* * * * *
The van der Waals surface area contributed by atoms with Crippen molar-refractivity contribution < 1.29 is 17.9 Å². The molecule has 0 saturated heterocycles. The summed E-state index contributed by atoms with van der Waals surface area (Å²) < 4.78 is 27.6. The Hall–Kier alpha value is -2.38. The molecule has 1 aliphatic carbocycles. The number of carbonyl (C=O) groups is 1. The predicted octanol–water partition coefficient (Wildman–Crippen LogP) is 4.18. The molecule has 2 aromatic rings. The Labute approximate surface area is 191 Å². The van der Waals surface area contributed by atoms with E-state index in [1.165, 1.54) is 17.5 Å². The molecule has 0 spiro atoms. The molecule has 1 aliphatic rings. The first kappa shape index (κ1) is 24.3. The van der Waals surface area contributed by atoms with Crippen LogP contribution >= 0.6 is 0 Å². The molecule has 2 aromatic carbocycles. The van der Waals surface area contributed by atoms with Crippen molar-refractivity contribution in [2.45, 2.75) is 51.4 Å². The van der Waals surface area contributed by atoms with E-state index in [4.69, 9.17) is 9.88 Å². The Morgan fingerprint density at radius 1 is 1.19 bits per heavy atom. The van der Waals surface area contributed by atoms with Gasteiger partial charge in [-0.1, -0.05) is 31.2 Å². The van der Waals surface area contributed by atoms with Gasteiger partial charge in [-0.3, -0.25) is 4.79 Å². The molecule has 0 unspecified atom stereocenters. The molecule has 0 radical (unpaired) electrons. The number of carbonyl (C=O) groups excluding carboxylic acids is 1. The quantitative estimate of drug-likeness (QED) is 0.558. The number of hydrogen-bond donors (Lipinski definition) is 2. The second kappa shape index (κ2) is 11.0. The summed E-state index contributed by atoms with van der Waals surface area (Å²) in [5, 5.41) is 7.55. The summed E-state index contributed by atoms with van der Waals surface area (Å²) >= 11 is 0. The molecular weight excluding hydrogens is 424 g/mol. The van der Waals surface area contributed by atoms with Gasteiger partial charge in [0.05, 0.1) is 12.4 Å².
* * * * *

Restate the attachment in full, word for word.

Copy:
The van der Waals surface area contributed by atoms with Crippen molar-refractivity contribution < 1.29 is 17.9 Å². The molecule has 0 saturated heterocycles. The summed E-state index contributed by atoms with van der Waals surface area (Å²) < 4.78 is 27.6. The Hall–Kier alpha value is -2.38. The molecule has 1 aliphatic carbocycles. The number of carbonyl (C=O) groups is 1. The predicted octanol–water partition coefficient (Wildman–Crippen LogP) is 4.18. The molecule has 2 aromatic rings. The Labute approximate surface area is 191 Å². The van der Waals surface area contributed by atoms with E-state index in [1.165, 1.54) is 17.5 Å². The molecule has 0 spiro atoms. The molecule has 1 aliphatic rings. The first kappa shape index (κ1) is 24.3. The van der Waals surface area contributed by atoms with Crippen LogP contribution >= 0.6 is 0 Å². The molecule has 2 aromatic carbocycles. The van der Waals surface area contributed by atoms with Crippen molar-refractivity contribution in [2.45, 2.75) is 51.4 Å². The van der Waals surface area contributed by atoms with E-state index in [4.69, 9.17) is 9.88 Å². The Morgan fingerprint density at radius 1 is 1.19 bits per heavy atom. The van der Waals surface area contributed by atoms with Gasteiger partial charge in [-0.1, -0.05) is 31.2 Å². The van der Waals surface area contributed by atoms with Gasteiger partial charge in [-0.3, -0.25) is 4.79 Å². The molecule has 0 unspecified atom stereocenters. The molecule has 0 radical (unpaired) electrons. The number of carbonyl (C=O) groups excluding carboxylic acids is 1. The quantitative estimate of drug-likeness (QED) is 0.558. The number of hydrogen-bond donors (Lipinski definition) is 2. The second kappa shape index (κ2) is 11.0. The summed E-state index contributed by atoms with van der Waals surface area (Å²) in [5, 5.41) is 7.55. The summed E-state index contributed by atoms with van der Waals surface area (Å²) >= 11 is 0. The molecular weight excluding hydrogens is 424 g/mol. The van der Waals surface area contributed by atoms with Gasteiger partial charge in [0.05, 0.1) is 12.4 Å².